Okay, so it will not be dead easy. We’ll see later the full list of tricks and obstacles we find when trying to deploy an evidence based medicine system in an EHR system in a later post. But hopefully this one will help you realize that data analysis modules can and should be installed alongside an EHR to make clinical research much more agile.
What’s EBM anyway?
According to Wikipedia (and, in turn, to Timmermann and Mauck) evidence-based medicine is about “apply[ing] the best available evidence gained from the scientific method to clinical decision making”. We all thought this was already true, given the amount of clinical magazines out there. However, evidence is not so easy to gather, and leaving out the doctor’s instinct out of the diagnosis is rarely a good idea. Now that EHRs are widespread, we at Brainific think that it is easy and convenient to deploy analysis systems that provide the kind of evidence EBM needs, and present it in a way that doctors can readily work with.
We will use PatientOS as the starting EHR on which to build our decision support demo. PatientOS follows the OpenEHR standard, an open specification for a health information model. An information model specification is more generic and flexible than a data model specification and more concerned about semantics. For these reasons, an information model tends to be more difficult to implement. All the data we handle in PatientOS falls in some Entry category, as specified in the OpenEHR architecture overview. OpenEHR is flexible enough to allow different processes on data, but it does not dig into the issue of how these data can be handled automatically. In our case, we would take Observations and Actions as inputs, and produce Assessments that will be reviewed by health professionals.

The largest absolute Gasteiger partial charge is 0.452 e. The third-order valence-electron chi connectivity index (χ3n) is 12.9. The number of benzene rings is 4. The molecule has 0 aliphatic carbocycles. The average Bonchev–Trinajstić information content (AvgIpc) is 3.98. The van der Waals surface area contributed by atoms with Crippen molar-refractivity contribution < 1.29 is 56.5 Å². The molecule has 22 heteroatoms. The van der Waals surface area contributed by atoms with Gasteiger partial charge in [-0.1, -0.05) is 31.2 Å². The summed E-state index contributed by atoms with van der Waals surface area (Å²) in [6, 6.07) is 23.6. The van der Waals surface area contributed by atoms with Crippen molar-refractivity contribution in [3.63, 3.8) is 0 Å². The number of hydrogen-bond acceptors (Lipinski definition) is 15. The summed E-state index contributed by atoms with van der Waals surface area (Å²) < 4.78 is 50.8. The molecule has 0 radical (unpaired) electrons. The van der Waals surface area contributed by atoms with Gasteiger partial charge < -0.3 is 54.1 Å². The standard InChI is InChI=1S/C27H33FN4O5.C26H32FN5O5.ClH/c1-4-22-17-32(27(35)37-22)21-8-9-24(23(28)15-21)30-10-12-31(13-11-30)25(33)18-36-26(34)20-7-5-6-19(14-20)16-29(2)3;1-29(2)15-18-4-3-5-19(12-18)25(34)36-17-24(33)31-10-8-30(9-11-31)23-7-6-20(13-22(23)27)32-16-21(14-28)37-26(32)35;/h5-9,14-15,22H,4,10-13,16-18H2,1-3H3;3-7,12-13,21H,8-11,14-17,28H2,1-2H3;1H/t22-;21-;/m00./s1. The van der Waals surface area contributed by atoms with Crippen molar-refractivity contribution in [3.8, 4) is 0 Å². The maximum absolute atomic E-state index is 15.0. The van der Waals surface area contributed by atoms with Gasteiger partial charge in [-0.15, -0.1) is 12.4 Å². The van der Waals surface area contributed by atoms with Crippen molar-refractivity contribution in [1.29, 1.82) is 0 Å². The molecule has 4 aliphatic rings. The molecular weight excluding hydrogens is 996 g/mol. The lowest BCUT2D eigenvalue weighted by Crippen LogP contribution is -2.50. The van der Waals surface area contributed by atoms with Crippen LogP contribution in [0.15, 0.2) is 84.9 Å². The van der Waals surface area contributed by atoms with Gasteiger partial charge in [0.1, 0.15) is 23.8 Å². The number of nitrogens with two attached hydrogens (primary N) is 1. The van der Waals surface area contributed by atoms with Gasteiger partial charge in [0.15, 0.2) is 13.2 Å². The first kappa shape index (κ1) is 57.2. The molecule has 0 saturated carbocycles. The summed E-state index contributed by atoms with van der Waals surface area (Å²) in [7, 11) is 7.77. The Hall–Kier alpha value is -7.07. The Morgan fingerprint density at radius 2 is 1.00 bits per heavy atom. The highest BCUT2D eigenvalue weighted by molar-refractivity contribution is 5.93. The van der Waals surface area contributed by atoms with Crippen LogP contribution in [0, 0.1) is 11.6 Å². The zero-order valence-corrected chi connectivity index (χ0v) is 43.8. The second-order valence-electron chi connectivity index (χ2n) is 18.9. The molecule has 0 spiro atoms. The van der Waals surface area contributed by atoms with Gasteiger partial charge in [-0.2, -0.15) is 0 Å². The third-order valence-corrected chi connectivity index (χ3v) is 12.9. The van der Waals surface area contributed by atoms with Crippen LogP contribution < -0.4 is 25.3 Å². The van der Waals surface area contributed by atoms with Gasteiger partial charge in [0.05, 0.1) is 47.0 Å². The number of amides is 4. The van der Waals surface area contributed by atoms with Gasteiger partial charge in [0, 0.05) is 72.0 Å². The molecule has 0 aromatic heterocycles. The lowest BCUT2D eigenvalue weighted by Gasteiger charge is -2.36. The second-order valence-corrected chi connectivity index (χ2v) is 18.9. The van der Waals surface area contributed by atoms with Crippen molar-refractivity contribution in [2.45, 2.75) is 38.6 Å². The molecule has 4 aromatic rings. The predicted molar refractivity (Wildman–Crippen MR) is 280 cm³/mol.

This series of posts will explain the use case, architecture, design and conclusions for a simple prototype, showing how a few open source products will allow us to quickly obtain evidence from our own clinical data.
Suppose we have already deployed PatientOS in our health center. We would like to relieve the statistician of so many doctors asking about simple tests, and instead have him focused on researching more robust and avanced ones. So we want our application to automatically retrieve the data the doctors need, and perform some standard test on it that the statistician will have already coded.
One such test will be whether one drug affects the patient’s weight after its prescription. We will use a Student t-test, where we will compare the difference in weight before and after the prescription for prescribed patients against the same measurements in a control group. The null hypothesis says that both groups will have zero difference, that is, that the mean in weight will be the same before and after the prescription. Note that there are thousands datasets in a clinical environment to which the Student t-test can be applied.
The statistician already knows how to code such a test. The IT staff can help him out with the code needed to interface the clinical data. We may use any data that follow its rules, so the statistician only needs to code the test once, and then the IT staff will access the data the doctors need in each specific case. Once the statistician has made its code available, exactly the same process can be applied to any specific dataset.
In turn, apart from all the billing, prescription and data record solutions, doctors may use a small window to interface this application and create a Student t-test. There they can select the data for each patient they want to analyze, as long as it is suitable for the test. The data of any patient can then be included in this experiment as soon as they come to the doctor’s office with a couple of clicks, so a new analysis can be done on the fly after enough new evidence has arrived. It can also be automated so that it runs in the background every nth patient, or even perform tests on other variables the doctor has not thought of, just in case.
The following post will illustrate how such a data analysis server would interface with the EHR system to retrieve the data and perform our statistical tests. We will perform a small proof of concept on a toy PatientOS installation including data collection from PatientOS and statistical analysis.